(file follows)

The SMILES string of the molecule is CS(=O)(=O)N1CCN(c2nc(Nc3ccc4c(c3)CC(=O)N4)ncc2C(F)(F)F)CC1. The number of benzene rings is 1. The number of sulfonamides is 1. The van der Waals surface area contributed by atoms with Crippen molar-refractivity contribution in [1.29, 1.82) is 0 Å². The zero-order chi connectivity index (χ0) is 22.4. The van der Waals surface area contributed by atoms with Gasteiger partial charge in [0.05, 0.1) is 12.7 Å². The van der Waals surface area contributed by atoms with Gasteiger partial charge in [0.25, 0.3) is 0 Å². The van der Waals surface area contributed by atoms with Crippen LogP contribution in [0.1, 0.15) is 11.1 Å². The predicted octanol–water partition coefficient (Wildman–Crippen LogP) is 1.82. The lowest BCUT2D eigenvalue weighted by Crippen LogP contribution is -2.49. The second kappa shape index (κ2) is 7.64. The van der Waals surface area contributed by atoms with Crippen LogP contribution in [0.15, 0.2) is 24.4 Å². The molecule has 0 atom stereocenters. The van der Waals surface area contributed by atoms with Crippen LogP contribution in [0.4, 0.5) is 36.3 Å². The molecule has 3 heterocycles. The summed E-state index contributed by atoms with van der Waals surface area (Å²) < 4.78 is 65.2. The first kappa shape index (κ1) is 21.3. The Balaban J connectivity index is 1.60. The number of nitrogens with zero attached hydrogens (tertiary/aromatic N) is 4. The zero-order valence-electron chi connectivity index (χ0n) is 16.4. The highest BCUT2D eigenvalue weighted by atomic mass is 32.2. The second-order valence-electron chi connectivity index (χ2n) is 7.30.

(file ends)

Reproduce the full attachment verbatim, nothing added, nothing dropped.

The SMILES string of the molecule is CS(=O)(=O)N1CCN(c2nc(Nc3ccc4c(c3)CC(=O)N4)ncc2C(F)(F)F)CC1. The number of benzene rings is 1. The number of sulfonamides is 1. The van der Waals surface area contributed by atoms with Crippen molar-refractivity contribution in [1.29, 1.82) is 0 Å². The zero-order chi connectivity index (χ0) is 22.4. The van der Waals surface area contributed by atoms with Gasteiger partial charge in [0.05, 0.1) is 12.7 Å². The van der Waals surface area contributed by atoms with Gasteiger partial charge in [0.25, 0.3) is 0 Å². The van der Waals surface area contributed by atoms with Crippen LogP contribution in [0.1, 0.15) is 11.1 Å². The predicted octanol–water partition coefficient (Wildman–Crippen LogP) is 1.82. The lowest BCUT2D eigenvalue weighted by Crippen LogP contribution is -2.49. The second kappa shape index (κ2) is 7.64. The van der Waals surface area contributed by atoms with Crippen LogP contribution in [0.15, 0.2) is 24.4 Å². The molecule has 0 atom stereocenters. The van der Waals surface area contributed by atoms with Crippen LogP contribution in [0.4, 0.5) is 36.3 Å². The molecule has 3 heterocycles. The summed E-state index contributed by atoms with van der Waals surface area (Å²) < 4.78 is 65.2. The first kappa shape index (κ1) is 21.3. The Balaban J connectivity index is 1.60. The number of nitrogens with zero attached hydrogens (tertiary/aromatic N) is 4. The zero-order valence-electron chi connectivity index (χ0n) is 16.4. The highest BCUT2D eigenvalue weighted by atomic mass is 32.2. The second-order valence-electron chi connectivity index (χ2n) is 7.30.